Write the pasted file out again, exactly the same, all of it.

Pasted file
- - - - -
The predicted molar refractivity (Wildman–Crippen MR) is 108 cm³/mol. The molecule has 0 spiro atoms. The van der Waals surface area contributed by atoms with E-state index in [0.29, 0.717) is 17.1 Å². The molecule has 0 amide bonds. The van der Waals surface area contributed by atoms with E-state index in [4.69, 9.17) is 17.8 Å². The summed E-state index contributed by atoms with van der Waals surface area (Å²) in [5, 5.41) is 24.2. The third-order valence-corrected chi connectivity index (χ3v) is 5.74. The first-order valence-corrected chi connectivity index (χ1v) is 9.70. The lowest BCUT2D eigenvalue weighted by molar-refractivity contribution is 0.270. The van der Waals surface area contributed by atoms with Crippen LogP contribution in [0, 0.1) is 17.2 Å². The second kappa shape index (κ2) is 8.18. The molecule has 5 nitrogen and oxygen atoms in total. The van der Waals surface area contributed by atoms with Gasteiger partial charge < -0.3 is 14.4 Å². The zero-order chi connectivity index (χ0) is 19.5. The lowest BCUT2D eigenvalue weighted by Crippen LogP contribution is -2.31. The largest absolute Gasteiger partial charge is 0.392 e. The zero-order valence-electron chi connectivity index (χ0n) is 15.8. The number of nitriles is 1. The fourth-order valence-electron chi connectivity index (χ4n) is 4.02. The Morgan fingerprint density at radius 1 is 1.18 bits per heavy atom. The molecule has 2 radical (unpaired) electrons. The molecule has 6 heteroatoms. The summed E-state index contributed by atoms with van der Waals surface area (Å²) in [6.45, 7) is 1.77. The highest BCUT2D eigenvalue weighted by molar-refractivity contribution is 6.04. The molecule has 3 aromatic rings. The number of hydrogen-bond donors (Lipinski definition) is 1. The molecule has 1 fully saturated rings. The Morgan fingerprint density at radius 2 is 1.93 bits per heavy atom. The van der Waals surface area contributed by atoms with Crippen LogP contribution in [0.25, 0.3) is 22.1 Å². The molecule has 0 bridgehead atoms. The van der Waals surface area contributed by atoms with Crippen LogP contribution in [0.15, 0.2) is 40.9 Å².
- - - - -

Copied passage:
The predicted molar refractivity (Wildman–Crippen MR) is 108 cm³/mol. The molecule has 0 spiro atoms. The van der Waals surface area contributed by atoms with E-state index in [0.29, 0.717) is 17.1 Å². The molecule has 0 amide bonds. The van der Waals surface area contributed by atoms with E-state index in [4.69, 9.17) is 17.8 Å². The summed E-state index contributed by atoms with van der Waals surface area (Å²) in [5, 5.41) is 24.2. The third-order valence-corrected chi connectivity index (χ3v) is 5.74. The first-order valence-corrected chi connectivity index (χ1v) is 9.70. The lowest BCUT2D eigenvalue weighted by molar-refractivity contribution is 0.270. The van der Waals surface area contributed by atoms with Crippen LogP contribution in [0, 0.1) is 17.2 Å². The second kappa shape index (κ2) is 8.18. The molecule has 5 nitrogen and oxygen atoms in total. The van der Waals surface area contributed by atoms with Gasteiger partial charge < -0.3 is 14.4 Å². The zero-order chi connectivity index (χ0) is 19.5. The lowest BCUT2D eigenvalue weighted by Crippen LogP contribution is -2.31. The largest absolute Gasteiger partial charge is 0.392 e. The zero-order valence-electron chi connectivity index (χ0n) is 15.8. The number of nitriles is 1. The fourth-order valence-electron chi connectivity index (χ4n) is 4.02. The Morgan fingerprint density at radius 1 is 1.18 bits per heavy atom. The molecule has 2 radical (unpaired) electrons. The molecule has 6 heteroatoms. The summed E-state index contributed by atoms with van der Waals surface area (Å²) in [6.45, 7) is 1.77. The highest BCUT2D eigenvalue weighted by molar-refractivity contribution is 6.04. The molecule has 3 aromatic rings. The number of hydrogen-bond donors (Lipinski definition) is 1. The molecule has 1 fully saturated rings. The Morgan fingerprint density at radius 2 is 1.93 bits per heavy atom. The van der Waals surface area contributed by atoms with Crippen LogP contribution in [0.25, 0.3) is 22.1 Å². The molecule has 0 bridgehead atoms. The van der Waals surface area contributed by atoms with Crippen LogP contribution in [0.15, 0.2) is 40.9 Å².